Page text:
NFU Scotland has described Arla's latest price cut as a knee-jerk reaction
to the company's poor financial results and symptomatic of a strategy to
drive producers out of the industry. The Union has urged the rest of the
sector to isolate the company and not react to its attempt to drive down
the UK milk price.
NFUS has accused Arla of attempting to 'spin' its way out of trouble by
hiding an average cut of between 0.6-0.7 pence per litre in complicated calculations
related to butterfat content and individual production profiles.
The Union is today writing to the Chief Executive of Arla's Danish parent
company, Arla-Amba, requesting a meeting in Scotland to explain the Arla
strategy for the UK dairy industry. This follows completely unsuccessful
attempts to have the same discussions with its UK representatives.
The Union has also challenged the supermarket Asda, which sources milk through
Arla, to explain how this downward pressure fits with its promise to treat
dairy producers fairly.
NFUS Vice President Jim McLaren said:
"Frankly, the claims by Arla that this move has nothing to do with
its disastrous financial results are an insult to dairy farmers. If other
processors can post multi-million pound profits from liquid milk, then there
are serious question over Arla's efficiency. It is passing on the penalty
for its financial mismanagement to farmers. And for hard-pressed producers
already considering their future options, this could drive them out of the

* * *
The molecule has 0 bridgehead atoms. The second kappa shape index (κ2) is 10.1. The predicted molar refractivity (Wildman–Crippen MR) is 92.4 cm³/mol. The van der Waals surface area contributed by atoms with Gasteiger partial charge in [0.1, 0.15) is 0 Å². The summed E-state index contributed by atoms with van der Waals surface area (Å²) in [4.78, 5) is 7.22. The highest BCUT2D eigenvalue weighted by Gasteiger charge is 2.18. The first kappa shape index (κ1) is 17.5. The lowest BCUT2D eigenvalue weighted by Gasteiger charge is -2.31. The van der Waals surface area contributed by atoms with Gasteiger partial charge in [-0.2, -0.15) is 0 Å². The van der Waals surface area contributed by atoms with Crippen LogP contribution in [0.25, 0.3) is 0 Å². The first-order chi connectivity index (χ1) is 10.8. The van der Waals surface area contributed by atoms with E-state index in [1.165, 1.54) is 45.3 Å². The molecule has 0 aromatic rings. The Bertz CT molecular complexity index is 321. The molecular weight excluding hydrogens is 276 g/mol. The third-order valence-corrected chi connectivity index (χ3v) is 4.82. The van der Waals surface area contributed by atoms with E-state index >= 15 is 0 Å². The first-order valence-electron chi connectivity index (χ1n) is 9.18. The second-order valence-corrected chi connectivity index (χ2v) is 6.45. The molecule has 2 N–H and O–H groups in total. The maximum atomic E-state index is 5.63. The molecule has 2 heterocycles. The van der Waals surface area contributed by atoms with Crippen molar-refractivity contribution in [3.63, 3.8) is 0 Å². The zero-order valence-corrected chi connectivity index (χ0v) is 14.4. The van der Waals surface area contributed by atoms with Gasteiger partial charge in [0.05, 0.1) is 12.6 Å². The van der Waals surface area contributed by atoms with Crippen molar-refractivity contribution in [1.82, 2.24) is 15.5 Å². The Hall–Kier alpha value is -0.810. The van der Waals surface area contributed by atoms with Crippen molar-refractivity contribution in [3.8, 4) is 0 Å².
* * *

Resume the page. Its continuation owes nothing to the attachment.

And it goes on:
"Other processors must not take Arla's bait and drop price themselves.
Retail prices are firm and there is no justification for further drops, other
than to bolster their own margins. Worse still, the supermarkets could come
in and pocket the extra margin themselves.
"This is not about an industry supply problem, it is about an Arla
management problem. The company has been signing up more and more direct
suppliers despite demonstrating that it can't manage that supply."
Chairman of the NFUS Milk Committee Willie Lamont said:
"Arla has also blown Asda's promises to the dairy industry out of the
water. The supermarket has been triumphant in its claims of massive price
cuts for shoppers, whilst apparently protecting farmers. Yet, its retail
cut has not only demonstrated the huge margins been made by supermarkets,
but has shown Asda's apparent willingness to watch farmers get financially
"We have had hollow words from Arla's UK representatives and we have
had enough. We are now asking for a meeting with the Chief Executive of its
parent company in Denmark. We believe, from the evidence, that Arla UK's
strategy is to drive dairy farmers here out of business so it can import
more cheaply from elsewhere. If we are wrong, then Arla-Amba's CEO can come
and tell us why his company is not the destructive influence we believe it
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